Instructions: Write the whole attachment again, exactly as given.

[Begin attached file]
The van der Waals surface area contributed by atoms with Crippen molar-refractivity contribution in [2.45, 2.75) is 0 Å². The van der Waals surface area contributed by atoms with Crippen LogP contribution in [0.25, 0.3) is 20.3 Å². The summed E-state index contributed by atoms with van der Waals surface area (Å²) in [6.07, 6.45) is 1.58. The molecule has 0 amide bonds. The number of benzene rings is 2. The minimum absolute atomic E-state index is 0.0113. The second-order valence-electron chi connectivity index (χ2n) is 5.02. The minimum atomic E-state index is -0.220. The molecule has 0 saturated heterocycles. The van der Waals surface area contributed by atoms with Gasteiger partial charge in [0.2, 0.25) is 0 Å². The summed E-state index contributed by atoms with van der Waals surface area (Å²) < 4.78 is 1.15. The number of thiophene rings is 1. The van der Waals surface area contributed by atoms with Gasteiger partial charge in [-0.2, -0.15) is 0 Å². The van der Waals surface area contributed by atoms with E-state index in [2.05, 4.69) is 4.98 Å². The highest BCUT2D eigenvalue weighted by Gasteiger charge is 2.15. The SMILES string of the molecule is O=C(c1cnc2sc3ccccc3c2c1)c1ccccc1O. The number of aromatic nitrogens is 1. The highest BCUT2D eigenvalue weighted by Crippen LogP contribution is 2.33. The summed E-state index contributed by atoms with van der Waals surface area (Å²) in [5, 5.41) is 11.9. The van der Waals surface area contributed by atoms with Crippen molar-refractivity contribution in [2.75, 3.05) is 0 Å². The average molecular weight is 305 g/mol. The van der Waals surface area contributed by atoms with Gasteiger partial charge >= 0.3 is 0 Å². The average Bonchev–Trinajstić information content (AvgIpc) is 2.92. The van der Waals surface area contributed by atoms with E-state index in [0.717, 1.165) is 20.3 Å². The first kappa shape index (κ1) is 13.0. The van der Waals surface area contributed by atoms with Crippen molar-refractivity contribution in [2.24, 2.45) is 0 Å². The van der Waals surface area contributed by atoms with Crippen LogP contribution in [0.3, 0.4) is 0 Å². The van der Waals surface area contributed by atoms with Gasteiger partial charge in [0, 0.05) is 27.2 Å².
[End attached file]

The van der Waals surface area contributed by atoms with Crippen molar-refractivity contribution in [2.45, 2.75) is 0 Å². The van der Waals surface area contributed by atoms with Crippen LogP contribution in [0.25, 0.3) is 20.3 Å². The summed E-state index contributed by atoms with van der Waals surface area (Å²) in [6.07, 6.45) is 1.58. The molecule has 0 amide bonds. The number of benzene rings is 2. The minimum absolute atomic E-state index is 0.0113. The second-order valence-electron chi connectivity index (χ2n) is 5.02. The minimum atomic E-state index is -0.220. The molecule has 0 saturated heterocycles. The van der Waals surface area contributed by atoms with Gasteiger partial charge in [0.2, 0.25) is 0 Å². The summed E-state index contributed by atoms with van der Waals surface area (Å²) < 4.78 is 1.15. The number of thiophene rings is 1. The van der Waals surface area contributed by atoms with Gasteiger partial charge in [-0.2, -0.15) is 0 Å². The van der Waals surface area contributed by atoms with E-state index in [2.05, 4.69) is 4.98 Å². The highest BCUT2D eigenvalue weighted by Gasteiger charge is 2.15. The SMILES string of the molecule is O=C(c1cnc2sc3ccccc3c2c1)c1ccccc1O. The number of aromatic nitrogens is 1. The highest BCUT2D eigenvalue weighted by Crippen LogP contribution is 2.33. The summed E-state index contributed by atoms with van der Waals surface area (Å²) in [5, 5.41) is 11.9. The van der Waals surface area contributed by atoms with Crippen molar-refractivity contribution in [2.75, 3.05) is 0 Å². The average molecular weight is 305 g/mol. The van der Waals surface area contributed by atoms with Gasteiger partial charge >= 0.3 is 0 Å². The average Bonchev–Trinajstić information content (AvgIpc) is 2.92. The van der Waals surface area contributed by atoms with E-state index in [0.717, 1.165) is 20.3 Å². The first kappa shape index (κ1) is 13.0. The van der Waals surface area contributed by atoms with Crippen molar-refractivity contribution in [2.24, 2.45) is 0 Å². The van der Waals surface area contributed by atoms with Crippen LogP contribution in [0.3, 0.4) is 0 Å². The van der Waals surface area contributed by atoms with Gasteiger partial charge in [0, 0.05) is 27.2 Å².